Three out of four people in Kashmir who lost life to COVID19 in Kashmir were 60 years and above, mostly with co-morbid conditions. Doctors say while the victims were confined to their homes because of their ailments, they got infected by others in their family.
Out of the 78 deaths attributed to COVID19 in Kashmir, 54 have been people aged 60 years and above, official data reveals. 24 deaths have been in people aged 70 to 80 years, the maximum for any age group. The youngest person to die of the viral infection in J&K has been a 15 day old infant, while 23 others aged less than 60 years have also died, their cause of death stated as COVID19 infection. Six people aged 30-40 years have become victims of the viral disease that has claimed 88 lives in J&K till date.
Out of all, only eight people, as per J&K Health Department data, did not have any underlying disease. The most common underlying ailment in those who succumbed has been hypertension and diabetes, although a considerable number of people with heart ailments, cancer and other conditions have also lost life to the virus.
Doctors have expressed concern at the trend of high risk population, the elderly and those with underlying diseases, losing life to COVID19. “In keeping with the trends seen worldwide the highest mortality is of course observed in older adults and those with comorbidities,” Prof Parvaiz A Koul, head department of internal and pulmonary medicine at SKIMS and an influenza expert said. He however said that it was imperative that the younger population exercises infection control to safeguard the health of their kith and kin who may not be able to fight the infection off as well as they can.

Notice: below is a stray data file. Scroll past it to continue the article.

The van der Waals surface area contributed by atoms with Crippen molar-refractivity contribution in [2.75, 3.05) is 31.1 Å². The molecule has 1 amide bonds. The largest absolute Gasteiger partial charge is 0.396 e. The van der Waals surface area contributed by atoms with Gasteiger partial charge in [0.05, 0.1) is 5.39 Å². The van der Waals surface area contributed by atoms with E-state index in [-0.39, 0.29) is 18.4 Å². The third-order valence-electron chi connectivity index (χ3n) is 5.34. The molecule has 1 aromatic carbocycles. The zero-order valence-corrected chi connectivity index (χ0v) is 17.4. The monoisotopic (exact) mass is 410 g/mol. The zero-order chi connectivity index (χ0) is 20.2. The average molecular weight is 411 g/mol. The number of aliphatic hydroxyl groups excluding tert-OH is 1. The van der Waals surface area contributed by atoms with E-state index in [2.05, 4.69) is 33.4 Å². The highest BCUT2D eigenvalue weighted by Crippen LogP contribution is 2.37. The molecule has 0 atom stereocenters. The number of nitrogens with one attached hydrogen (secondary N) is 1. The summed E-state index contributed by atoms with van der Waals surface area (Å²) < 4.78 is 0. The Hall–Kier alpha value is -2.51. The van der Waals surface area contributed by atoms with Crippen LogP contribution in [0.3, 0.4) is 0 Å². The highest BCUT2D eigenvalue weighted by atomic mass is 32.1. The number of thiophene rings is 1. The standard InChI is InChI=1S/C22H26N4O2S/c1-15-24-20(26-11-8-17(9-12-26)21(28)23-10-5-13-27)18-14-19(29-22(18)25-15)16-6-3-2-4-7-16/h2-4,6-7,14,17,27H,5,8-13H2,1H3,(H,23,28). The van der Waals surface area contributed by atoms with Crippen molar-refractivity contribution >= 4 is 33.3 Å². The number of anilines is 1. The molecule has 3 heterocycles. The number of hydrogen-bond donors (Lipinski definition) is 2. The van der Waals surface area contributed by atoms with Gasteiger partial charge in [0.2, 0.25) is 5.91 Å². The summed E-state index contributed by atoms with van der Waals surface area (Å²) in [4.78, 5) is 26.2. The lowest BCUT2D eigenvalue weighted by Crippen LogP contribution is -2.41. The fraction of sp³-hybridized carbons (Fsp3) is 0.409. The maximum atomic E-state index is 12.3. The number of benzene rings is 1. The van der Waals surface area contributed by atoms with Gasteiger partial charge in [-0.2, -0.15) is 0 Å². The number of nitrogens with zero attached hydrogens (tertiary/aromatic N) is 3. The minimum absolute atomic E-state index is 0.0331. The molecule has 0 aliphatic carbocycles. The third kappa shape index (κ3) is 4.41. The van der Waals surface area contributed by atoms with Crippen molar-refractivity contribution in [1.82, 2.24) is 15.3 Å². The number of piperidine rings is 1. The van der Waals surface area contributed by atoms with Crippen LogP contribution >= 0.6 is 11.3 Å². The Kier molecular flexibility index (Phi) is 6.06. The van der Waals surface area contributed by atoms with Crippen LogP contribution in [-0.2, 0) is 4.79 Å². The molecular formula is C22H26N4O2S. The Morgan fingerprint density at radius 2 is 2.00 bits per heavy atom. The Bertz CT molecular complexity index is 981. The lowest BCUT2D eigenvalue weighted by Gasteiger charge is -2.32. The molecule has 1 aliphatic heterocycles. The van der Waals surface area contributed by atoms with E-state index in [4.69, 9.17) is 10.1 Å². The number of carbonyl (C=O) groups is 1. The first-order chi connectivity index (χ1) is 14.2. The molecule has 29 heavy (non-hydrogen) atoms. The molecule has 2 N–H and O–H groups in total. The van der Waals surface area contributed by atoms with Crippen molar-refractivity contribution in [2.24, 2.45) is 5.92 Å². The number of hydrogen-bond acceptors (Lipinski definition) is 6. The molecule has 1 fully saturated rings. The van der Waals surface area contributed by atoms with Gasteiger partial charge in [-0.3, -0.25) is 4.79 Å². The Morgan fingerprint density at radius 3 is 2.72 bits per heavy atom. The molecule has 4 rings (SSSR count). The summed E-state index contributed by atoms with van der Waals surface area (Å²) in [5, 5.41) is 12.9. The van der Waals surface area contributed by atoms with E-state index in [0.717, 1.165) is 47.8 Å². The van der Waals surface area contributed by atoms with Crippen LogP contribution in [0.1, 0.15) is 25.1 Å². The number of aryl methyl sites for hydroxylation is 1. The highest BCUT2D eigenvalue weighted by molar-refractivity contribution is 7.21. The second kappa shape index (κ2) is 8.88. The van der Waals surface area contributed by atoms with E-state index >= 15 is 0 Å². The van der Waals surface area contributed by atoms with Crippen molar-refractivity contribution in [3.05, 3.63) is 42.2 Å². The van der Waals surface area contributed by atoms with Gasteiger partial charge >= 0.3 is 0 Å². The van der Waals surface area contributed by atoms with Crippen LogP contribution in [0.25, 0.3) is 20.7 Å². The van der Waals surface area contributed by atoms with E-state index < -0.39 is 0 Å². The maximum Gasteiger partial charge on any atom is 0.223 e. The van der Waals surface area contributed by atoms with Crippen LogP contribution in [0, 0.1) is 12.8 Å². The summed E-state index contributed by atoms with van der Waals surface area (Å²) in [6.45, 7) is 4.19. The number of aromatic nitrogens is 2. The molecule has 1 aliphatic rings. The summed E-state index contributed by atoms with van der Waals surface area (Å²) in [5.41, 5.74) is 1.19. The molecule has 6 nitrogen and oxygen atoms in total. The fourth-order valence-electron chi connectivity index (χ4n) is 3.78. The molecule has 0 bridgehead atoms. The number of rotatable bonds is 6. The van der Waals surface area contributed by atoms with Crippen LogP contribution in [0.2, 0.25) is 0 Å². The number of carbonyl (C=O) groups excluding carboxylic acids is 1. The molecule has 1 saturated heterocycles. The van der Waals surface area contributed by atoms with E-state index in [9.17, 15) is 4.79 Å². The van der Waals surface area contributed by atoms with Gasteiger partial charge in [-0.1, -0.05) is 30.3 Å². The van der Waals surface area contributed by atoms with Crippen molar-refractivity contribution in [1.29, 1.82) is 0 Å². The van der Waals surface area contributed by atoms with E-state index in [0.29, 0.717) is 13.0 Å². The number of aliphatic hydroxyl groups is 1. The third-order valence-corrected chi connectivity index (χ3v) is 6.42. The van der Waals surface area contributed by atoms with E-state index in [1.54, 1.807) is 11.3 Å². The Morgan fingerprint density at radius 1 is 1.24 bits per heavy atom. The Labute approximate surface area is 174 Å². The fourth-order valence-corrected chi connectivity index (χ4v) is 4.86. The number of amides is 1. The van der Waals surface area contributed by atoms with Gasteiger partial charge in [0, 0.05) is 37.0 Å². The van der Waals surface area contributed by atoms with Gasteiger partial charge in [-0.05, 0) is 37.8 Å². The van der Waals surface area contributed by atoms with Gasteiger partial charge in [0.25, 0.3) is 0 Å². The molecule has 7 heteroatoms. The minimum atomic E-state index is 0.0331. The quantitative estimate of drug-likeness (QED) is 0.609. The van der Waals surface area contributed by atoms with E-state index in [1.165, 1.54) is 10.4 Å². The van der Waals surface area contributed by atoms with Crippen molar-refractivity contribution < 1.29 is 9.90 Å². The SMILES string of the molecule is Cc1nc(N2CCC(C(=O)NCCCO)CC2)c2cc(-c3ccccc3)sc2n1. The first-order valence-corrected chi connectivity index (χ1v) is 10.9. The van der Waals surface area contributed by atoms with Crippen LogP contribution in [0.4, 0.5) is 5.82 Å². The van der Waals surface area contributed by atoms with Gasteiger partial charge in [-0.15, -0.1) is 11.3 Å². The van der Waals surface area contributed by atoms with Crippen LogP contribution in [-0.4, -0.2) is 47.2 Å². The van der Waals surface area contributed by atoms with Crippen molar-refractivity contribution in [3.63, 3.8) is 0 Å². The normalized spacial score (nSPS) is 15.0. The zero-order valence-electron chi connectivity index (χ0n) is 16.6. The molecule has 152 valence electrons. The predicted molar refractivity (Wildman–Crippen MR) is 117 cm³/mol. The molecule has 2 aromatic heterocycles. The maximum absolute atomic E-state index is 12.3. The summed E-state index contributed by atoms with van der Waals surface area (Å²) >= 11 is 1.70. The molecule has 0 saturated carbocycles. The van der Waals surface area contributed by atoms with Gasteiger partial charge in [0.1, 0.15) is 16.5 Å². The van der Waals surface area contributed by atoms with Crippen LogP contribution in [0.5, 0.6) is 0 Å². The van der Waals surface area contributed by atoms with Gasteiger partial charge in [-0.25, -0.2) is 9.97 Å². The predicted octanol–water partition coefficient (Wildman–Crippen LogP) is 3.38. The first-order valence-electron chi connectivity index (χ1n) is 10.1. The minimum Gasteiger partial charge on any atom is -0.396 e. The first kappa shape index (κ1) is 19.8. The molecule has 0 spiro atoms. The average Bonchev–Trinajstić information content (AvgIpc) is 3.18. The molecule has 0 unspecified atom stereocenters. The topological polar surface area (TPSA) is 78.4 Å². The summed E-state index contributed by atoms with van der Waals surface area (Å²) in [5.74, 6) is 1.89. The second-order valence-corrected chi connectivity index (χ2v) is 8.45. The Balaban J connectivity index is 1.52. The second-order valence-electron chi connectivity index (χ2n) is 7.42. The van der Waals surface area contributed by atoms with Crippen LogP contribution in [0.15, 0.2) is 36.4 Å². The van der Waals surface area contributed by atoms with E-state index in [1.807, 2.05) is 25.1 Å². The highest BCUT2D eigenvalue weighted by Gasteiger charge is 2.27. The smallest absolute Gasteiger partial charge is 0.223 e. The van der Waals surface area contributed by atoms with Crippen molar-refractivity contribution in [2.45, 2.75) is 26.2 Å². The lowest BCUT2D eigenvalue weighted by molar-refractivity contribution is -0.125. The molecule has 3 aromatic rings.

“The younger infected ones fight the infection off better and remain asymptomatic or mildly symptomatic, but can end up infecting the older adults with co-morbidities. In them the infection can turn fatal,” he said.
Many doctors have noted that those who succumbed to viral disease were those who would not have been outdoors due to their sickness or age. “They pay the price for the restlessness and complacency of the young,” a senior doctor said.
Dr Naveed Nazir Shah, head department of pulmonary medicine at GMC Srinagar warned against mistaking ease in lockdown as an “ease from epidemic”. “We are still in the midst of an epidemic and the young, who are on the move for work, studies or other engagements have a responsibility towards those back home,” he said. He said that immune-compromised people can fall to the infection quite easily in comparison to others. “Therefore, people must use masks to prevent infection which they may not even notice in themselves,” he said.
Dr Shah said COVID19 does not cause “cough, cold, fever and other symptoms” in all people who are infected with it. “But they can still infect others if they do not exercise caution,” he cautioned.